When a mother who has lost a child has another baby, no one dares question if she’s capable of loving another child. No one wonders if her heart is big enough to love her “angel” baby while simultaneously loving the smiling toddler at her side. When she shares photos on social media of their special time together, there aren’t comments saying she must be “over” the death of her first child.
That’s the way it should be. And, widows everywhere deserve that same level of respect when it comes to our spouses and our decisions to date post-loss. If you can love more than one child, two parents, five aunts, nine nieces, etc., why is it so hard to fathom that we can love or be in love with two men?
My husband died. The thought of ever having known him was not erased from my memory. His death was sudden and shocking. One night he was here and the next morning he wasn’t. What was I to do with all that love? Bury it in his casket?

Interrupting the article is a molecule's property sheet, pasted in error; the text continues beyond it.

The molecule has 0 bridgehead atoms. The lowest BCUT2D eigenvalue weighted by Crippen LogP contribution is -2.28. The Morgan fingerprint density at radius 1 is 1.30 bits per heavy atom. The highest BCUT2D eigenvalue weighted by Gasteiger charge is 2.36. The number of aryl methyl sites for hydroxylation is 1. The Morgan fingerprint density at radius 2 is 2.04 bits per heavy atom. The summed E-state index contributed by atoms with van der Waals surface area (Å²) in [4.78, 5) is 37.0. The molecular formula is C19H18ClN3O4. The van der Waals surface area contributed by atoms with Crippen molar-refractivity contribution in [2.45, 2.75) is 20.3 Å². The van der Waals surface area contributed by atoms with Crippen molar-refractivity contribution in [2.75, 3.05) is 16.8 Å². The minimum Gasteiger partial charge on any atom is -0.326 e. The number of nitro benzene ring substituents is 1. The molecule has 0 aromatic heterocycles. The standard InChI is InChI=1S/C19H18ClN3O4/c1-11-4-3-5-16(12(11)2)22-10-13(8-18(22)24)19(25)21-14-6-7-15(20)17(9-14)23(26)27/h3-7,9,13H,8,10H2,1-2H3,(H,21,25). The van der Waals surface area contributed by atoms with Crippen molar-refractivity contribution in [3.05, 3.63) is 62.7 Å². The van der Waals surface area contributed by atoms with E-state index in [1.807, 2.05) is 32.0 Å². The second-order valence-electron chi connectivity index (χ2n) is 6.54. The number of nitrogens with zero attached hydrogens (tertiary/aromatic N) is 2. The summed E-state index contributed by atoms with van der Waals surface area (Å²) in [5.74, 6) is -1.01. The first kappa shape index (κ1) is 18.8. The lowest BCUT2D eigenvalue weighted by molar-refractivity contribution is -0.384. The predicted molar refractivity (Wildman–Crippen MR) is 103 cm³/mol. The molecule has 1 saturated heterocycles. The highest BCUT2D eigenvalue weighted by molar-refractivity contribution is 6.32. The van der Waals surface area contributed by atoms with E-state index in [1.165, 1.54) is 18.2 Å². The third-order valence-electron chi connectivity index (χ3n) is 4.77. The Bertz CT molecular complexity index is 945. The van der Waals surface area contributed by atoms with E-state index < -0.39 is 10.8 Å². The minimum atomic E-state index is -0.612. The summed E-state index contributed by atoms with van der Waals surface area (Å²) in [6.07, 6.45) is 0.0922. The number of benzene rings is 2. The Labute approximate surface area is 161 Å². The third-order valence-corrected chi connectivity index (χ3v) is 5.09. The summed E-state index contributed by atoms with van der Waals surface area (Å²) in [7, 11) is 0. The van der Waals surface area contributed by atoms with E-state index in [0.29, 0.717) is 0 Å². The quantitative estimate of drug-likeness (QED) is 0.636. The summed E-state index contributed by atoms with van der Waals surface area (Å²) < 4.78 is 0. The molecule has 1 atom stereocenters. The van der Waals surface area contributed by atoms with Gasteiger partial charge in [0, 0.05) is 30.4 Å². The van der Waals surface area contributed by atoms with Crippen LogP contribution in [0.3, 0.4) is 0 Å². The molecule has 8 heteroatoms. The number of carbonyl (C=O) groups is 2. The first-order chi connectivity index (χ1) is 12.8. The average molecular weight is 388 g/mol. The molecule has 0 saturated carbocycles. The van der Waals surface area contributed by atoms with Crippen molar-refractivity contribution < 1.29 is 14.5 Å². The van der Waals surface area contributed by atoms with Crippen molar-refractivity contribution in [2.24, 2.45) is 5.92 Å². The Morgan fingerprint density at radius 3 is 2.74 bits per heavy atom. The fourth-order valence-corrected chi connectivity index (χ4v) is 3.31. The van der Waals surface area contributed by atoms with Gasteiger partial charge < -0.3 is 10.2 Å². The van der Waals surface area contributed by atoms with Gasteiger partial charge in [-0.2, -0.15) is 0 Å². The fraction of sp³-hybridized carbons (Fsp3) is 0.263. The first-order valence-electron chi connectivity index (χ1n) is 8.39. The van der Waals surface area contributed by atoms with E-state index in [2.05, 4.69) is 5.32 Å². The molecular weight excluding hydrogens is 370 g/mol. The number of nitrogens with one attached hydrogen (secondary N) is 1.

What about the wife who stood by her husband’s side… through the diagnosis, through the treatment, through the end? Does she just press a button and forget the love she has for her man?
To imply that we should not date again until we no longer love our spouses means going to the grave never having felt the warmth of another kiss, the strong embrace of a hug or the loving words of a new partner. You don’t get to dictate how or when we take the band-aid off our hearts. There’s an expression that says, broken crayons still colour. Our hearts, despite being broken, are still capable of love.
In fact, when we’re ready to love – truly ready to not let our fears, insecurities, and guilt hold us back – the world had better take notice. We love hard because we know firsthand the importance of letting our partners know how much they are cared for, while they are still here with us. We know to cherish the small things we once took for granted. We get that those silly squabbles don’t matter in the end. We know it’s always the right time to live boldly and passionately.